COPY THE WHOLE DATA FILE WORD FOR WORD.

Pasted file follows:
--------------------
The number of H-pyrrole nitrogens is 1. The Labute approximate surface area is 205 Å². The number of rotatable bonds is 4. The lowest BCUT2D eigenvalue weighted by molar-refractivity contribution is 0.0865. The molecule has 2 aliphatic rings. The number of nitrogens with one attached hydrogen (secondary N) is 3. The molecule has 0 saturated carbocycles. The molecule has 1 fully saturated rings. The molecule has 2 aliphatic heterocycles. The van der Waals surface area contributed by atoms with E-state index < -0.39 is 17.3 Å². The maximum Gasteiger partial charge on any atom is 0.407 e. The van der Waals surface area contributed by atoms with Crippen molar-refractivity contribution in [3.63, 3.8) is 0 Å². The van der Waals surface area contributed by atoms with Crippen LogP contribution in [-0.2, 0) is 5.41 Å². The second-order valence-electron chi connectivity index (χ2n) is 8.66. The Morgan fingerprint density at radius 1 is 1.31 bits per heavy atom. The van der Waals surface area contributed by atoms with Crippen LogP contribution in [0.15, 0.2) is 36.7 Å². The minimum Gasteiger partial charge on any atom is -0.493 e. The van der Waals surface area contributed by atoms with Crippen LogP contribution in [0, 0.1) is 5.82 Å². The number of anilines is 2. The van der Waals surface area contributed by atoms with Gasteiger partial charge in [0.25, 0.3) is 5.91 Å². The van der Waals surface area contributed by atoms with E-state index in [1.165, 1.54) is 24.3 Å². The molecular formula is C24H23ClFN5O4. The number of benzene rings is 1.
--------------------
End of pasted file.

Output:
The number of H-pyrrole nitrogens is 1. The Labute approximate surface area is 205 Å². The number of rotatable bonds is 4. The lowest BCUT2D eigenvalue weighted by molar-refractivity contribution is 0.0865. The molecule has 2 aliphatic rings. The number of nitrogens with one attached hydrogen (secondary N) is 3. The molecule has 0 saturated carbocycles. The molecule has 1 fully saturated rings. The molecule has 2 aliphatic heterocycles. The van der Waals surface area contributed by atoms with E-state index < -0.39 is 17.3 Å². The maximum Gasteiger partial charge on any atom is 0.407 e. The van der Waals surface area contributed by atoms with Crippen molar-refractivity contribution in [3.63, 3.8) is 0 Å². The van der Waals surface area contributed by atoms with Crippen LogP contribution in [-0.2, 0) is 5.41 Å². The second-order valence-electron chi connectivity index (χ2n) is 8.66. The Morgan fingerprint density at radius 1 is 1.31 bits per heavy atom. The van der Waals surface area contributed by atoms with Crippen LogP contribution in [0.15, 0.2) is 36.7 Å². The minimum Gasteiger partial charge on any atom is -0.493 e. The van der Waals surface area contributed by atoms with Crippen LogP contribution in [0, 0.1) is 5.82 Å². The number of anilines is 2. The van der Waals surface area contributed by atoms with Gasteiger partial charge in [0.25, 0.3) is 5.91 Å². The van der Waals surface area contributed by atoms with E-state index in [1.165, 1.54) is 24.3 Å². The molecular formula is C24H23ClFN5O4. The number of benzene rings is 1.